"How to focus properly?", "What does DOF mean?", "Is auto-focus precise?", "What does back-focus and front-focus mean"?

Focusing is not as easy as it could seem, but it's one of the most important technique in photography, since a dark or too bright photo can be corrected via software, while an out of focus photo very hardly if not at all.

This lesson presents the basic principles of focus that are useful to be known.

Focal Plane

The "Focal Plane" is an ideal plane perpendicular to the camera lens and at the distance where the lens is focusing.

Example: if you are pointing the lens towards horizontally and focusing at 3 meters of distance, the focal plane is a vertical surface in front of you at 3 meters of distance in focus (if the lens is perfect).

This concept is very important and not considering it can cause out-of-focus (often abbreviated OOF) shots.

Two typical cases:

  • if you are focusing on a person A at distance of 3 meters, another person at the distance of 3 meters will NOT be in focus, since the focus plane is... a plane and not a sphere around the camera - see figure 1;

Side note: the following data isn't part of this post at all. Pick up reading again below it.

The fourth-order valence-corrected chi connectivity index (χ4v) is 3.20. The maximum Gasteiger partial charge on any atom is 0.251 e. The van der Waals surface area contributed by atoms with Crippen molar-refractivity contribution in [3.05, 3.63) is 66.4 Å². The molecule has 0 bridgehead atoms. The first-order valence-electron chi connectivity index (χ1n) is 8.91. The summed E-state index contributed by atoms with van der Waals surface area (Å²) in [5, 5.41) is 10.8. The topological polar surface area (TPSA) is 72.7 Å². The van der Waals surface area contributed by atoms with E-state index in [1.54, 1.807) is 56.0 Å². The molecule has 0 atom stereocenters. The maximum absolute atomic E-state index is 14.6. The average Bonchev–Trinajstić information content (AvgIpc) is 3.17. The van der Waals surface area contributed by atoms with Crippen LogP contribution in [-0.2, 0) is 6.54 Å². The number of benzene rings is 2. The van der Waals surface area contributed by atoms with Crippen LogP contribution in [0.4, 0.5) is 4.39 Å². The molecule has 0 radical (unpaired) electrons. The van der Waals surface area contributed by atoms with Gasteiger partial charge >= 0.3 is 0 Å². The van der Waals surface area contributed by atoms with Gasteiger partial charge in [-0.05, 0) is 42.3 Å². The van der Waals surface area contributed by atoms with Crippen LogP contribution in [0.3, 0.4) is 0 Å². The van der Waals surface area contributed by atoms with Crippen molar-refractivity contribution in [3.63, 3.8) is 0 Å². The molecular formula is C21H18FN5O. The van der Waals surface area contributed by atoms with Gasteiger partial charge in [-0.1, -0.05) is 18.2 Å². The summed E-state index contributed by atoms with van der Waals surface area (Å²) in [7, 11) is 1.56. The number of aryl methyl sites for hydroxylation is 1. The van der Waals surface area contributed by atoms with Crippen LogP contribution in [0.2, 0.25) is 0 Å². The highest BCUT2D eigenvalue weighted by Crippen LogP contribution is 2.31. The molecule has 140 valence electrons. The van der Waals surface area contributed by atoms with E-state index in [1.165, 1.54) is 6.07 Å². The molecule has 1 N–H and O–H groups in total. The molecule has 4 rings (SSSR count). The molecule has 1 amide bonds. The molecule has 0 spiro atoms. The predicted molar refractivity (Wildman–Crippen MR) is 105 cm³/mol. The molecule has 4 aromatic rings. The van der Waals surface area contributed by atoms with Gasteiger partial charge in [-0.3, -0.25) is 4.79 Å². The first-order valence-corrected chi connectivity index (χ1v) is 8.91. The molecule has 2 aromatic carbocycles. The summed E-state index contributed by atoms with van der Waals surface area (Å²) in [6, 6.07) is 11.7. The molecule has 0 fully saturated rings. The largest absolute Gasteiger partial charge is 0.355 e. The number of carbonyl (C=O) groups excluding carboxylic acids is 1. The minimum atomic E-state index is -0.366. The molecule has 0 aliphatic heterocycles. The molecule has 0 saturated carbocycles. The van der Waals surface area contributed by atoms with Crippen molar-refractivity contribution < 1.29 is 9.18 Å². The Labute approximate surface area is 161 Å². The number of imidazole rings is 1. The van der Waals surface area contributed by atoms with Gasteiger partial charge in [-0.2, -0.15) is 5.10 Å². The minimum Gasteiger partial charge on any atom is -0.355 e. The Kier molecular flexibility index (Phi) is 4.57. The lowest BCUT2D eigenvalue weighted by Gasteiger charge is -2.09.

focus fig1Figure 1

  • if you focus on a person A at the distance of 3 meters and person B is also in focus (since he/she is on the focal plane of A), then focusing on person B will NOT imply that also person A is in focus (since he/she is not on the focal plane of B) - see figure 2.

focus fig2Figure 2

Depth of Field

"Depht of field" (often abbreviated DOF) is the range distance around the focal plane where subjects are acceptably in focus. Let's see an example: if everything between a minimum distance of 10 meters to a maximum distance of 16 meters is in focus, then we have a DOF of 6 meters around 13 meters (where the focal plane stands), or, in other words, we have a DOF of +/- 3 meters around 13 meters (13-3=10, 13+3=16).

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